British Columbia: Marmots facing economic challenge?

More Marmot info here:

Photo by: Andrew Bryant

I so much appreciate how many unknowingly antagonistic layers there are in this article below:

1) Preventing species extinction is only possible if it’s “affordable.”

2) Deforestation / causation of habitat destruction is not explained.

3) Humans tracking technology is the only way to assure recovery?

4) Long-term Inbreeding from a small remnant population is less valid than the first ever year of “successful” breeding in the wild

5) Outrage related to Eagle / other predator control slaughters is not  worthy of mention.

6) Motivation of funders of the program is not explained as a corrupted / flawed mitigation for Marmot habitat destruction

7) Signing a petition and making an almost extinguished species a Olympic Mascot will bring accountability / resolution to the problem.

8) Zero-accountability for what happens if the captive-breeding program fails because the destroyers now have an option to make excuses for not paying. I mean it doesn’t really have to matter to them anymore because they already got the habitat destruction they wanted, right? à Your thoughts on this?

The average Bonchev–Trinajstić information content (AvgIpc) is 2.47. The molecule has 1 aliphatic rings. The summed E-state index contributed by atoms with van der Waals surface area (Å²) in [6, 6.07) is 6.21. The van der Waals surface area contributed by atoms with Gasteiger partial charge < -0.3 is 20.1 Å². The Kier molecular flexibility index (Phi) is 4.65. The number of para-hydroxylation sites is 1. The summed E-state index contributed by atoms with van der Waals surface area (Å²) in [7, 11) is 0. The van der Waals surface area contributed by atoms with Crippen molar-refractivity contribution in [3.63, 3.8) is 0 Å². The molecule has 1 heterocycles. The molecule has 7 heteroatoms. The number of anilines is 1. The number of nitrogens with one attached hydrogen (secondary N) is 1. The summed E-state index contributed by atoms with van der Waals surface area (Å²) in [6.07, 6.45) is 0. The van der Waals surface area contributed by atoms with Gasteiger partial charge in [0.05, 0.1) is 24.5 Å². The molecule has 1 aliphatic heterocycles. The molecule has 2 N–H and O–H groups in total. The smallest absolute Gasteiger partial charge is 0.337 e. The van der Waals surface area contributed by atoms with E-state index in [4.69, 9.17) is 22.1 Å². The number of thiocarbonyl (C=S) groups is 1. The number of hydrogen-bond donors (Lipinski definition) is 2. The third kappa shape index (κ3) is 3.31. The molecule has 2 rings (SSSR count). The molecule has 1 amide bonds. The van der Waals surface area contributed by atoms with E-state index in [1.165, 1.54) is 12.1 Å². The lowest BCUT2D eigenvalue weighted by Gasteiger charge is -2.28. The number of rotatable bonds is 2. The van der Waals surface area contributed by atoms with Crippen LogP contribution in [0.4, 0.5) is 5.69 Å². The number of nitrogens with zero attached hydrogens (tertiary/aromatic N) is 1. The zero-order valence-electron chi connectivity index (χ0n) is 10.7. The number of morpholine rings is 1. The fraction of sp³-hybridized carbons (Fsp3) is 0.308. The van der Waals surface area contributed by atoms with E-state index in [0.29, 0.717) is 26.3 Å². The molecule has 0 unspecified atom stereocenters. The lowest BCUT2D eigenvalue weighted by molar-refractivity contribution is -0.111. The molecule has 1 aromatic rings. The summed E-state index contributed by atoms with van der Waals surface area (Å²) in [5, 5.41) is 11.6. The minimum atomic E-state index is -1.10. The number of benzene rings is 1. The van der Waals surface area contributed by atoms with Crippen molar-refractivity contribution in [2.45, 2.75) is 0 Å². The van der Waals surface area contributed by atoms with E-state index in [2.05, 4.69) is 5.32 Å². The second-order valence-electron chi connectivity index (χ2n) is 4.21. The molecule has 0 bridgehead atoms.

Any clarification so we can all better understand the issue? –Editor, Forest Policy Research

Photo by: Andrew Bryant

Breeding and reintroduction programs are helping the Vancouver Island marmot regain much of its former territory, which includes parts of the Cowichan Valley in the Lake Cowichan area. Unfortunately, the marmots may end up being unsuspecting victims of the economic crisis. “The economic downturn has cut back our resources,” explained Crystal Reid, a contractor with the Marmot Recovery Foundation. “And we’ve had to cut back on our budget. Because of the economy, we’re not sure who will be our supporters next season.”

Get full text; support writer, producer of the words: